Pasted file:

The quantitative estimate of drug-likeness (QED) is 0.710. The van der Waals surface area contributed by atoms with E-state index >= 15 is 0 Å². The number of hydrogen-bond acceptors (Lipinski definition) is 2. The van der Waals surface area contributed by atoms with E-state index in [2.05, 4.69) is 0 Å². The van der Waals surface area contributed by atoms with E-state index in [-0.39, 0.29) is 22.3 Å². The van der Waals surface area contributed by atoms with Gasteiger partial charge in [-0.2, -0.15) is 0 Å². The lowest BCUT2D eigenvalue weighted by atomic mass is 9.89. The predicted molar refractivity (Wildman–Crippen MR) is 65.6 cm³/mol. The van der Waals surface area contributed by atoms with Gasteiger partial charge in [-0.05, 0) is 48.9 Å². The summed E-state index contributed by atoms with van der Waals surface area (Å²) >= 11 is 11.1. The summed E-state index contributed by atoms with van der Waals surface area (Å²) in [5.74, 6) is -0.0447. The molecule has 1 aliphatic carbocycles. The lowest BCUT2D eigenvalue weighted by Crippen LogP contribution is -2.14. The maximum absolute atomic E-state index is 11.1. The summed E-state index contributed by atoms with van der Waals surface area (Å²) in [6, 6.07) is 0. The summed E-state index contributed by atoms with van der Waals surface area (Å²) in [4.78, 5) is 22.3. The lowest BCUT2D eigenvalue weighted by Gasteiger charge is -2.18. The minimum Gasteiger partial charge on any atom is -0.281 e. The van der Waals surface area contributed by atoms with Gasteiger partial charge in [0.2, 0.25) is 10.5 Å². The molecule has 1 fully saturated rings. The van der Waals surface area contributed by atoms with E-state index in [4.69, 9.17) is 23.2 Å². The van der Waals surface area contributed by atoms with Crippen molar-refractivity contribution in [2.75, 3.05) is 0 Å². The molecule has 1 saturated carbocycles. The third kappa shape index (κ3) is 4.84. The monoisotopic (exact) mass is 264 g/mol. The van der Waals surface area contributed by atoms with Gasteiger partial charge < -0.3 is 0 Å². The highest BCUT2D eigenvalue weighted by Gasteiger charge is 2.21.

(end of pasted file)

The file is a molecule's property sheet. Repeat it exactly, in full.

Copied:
The quantitative estimate of drug-likeness (QED) is 0.710. The van der Waals surface area contributed by atoms with E-state index >= 15 is 0 Å². The number of hydrogen-bond acceptors (Lipinski definition) is 2. The van der Waals surface area contributed by atoms with E-state index in [2.05, 4.69) is 0 Å². The van der Waals surface area contributed by atoms with E-state index in [-0.39, 0.29) is 22.3 Å². The van der Waals surface area contributed by atoms with Gasteiger partial charge in [-0.2, -0.15) is 0 Å². The lowest BCUT2D eigenvalue weighted by atomic mass is 9.89. The predicted molar refractivity (Wildman–Crippen MR) is 65.6 cm³/mol. The van der Waals surface area contributed by atoms with Gasteiger partial charge in [-0.05, 0) is 48.9 Å². The summed E-state index contributed by atoms with van der Waals surface area (Å²) >= 11 is 11.1. The summed E-state index contributed by atoms with van der Waals surface area (Å²) in [5.74, 6) is -0.0447. The molecule has 1 aliphatic carbocycles. The lowest BCUT2D eigenvalue weighted by Crippen LogP contribution is -2.14. The maximum absolute atomic E-state index is 11.1. The summed E-state index contributed by atoms with van der Waals surface area (Å²) in [6, 6.07) is 0. The summed E-state index contributed by atoms with van der Waals surface area (Å²) in [4.78, 5) is 22.3. The lowest BCUT2D eigenvalue weighted by Gasteiger charge is -2.18. The minimum Gasteiger partial charge on any atom is -0.281 e. The van der Waals surface area contributed by atoms with Gasteiger partial charge in [0.2, 0.25) is 10.5 Å². The molecule has 1 fully saturated rings. The van der Waals surface area contributed by atoms with E-state index in [4.69, 9.17) is 23.2 Å². The van der Waals surface area contributed by atoms with Crippen molar-refractivity contribution in [2.75, 3.05) is 0 Å². The molecule has 1 saturated carbocycles. The third kappa shape index (κ3) is 4.84. The monoisotopic (exact) mass is 264 g/mol. The van der Waals surface area contributed by atoms with Gasteiger partial charge < -0.3 is 0 Å². The highest BCUT2D eigenvalue weighted by Gasteiger charge is 2.21.